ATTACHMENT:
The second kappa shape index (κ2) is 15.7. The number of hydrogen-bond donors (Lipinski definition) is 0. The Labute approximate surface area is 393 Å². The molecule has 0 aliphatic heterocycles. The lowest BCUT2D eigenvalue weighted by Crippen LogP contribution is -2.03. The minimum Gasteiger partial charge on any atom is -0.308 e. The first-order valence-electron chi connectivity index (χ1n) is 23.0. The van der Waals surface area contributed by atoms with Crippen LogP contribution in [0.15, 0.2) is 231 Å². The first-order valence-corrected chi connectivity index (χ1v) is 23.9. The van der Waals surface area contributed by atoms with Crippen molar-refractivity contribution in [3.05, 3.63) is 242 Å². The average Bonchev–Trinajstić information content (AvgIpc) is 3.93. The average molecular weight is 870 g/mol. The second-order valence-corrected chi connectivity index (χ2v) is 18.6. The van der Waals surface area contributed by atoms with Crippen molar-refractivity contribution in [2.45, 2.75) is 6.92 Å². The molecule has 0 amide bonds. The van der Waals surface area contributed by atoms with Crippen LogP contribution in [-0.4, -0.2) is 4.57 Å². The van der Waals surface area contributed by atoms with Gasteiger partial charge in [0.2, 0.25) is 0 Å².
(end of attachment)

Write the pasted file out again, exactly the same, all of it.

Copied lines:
The second kappa shape index (κ2) is 15.7. The number of hydrogen-bond donors (Lipinski definition) is 0. The Labute approximate surface area is 393 Å². The molecule has 0 aliphatic heterocycles. The lowest BCUT2D eigenvalue weighted by Crippen LogP contribution is -2.03. The minimum Gasteiger partial charge on any atom is -0.308 e. The first-order valence-electron chi connectivity index (χ1n) is 23.0. The van der Waals surface area contributed by atoms with Crippen LogP contribution in [0.15, 0.2) is 231 Å². The first-order valence-corrected chi connectivity index (χ1v) is 23.9. The van der Waals surface area contributed by atoms with Crippen molar-refractivity contribution in [3.05, 3.63) is 242 Å². The average Bonchev–Trinajstić information content (AvgIpc) is 3.93. The average molecular weight is 870 g/mol. The second-order valence-corrected chi connectivity index (χ2v) is 18.6. The van der Waals surface area contributed by atoms with Crippen molar-refractivity contribution in [2.45, 2.75) is 6.92 Å². The molecule has 0 amide bonds. The van der Waals surface area contributed by atoms with Crippen LogP contribution in [-0.4, -0.2) is 4.57 Å². The van der Waals surface area contributed by atoms with Gasteiger partial charge in [0.2, 0.25) is 0 Å².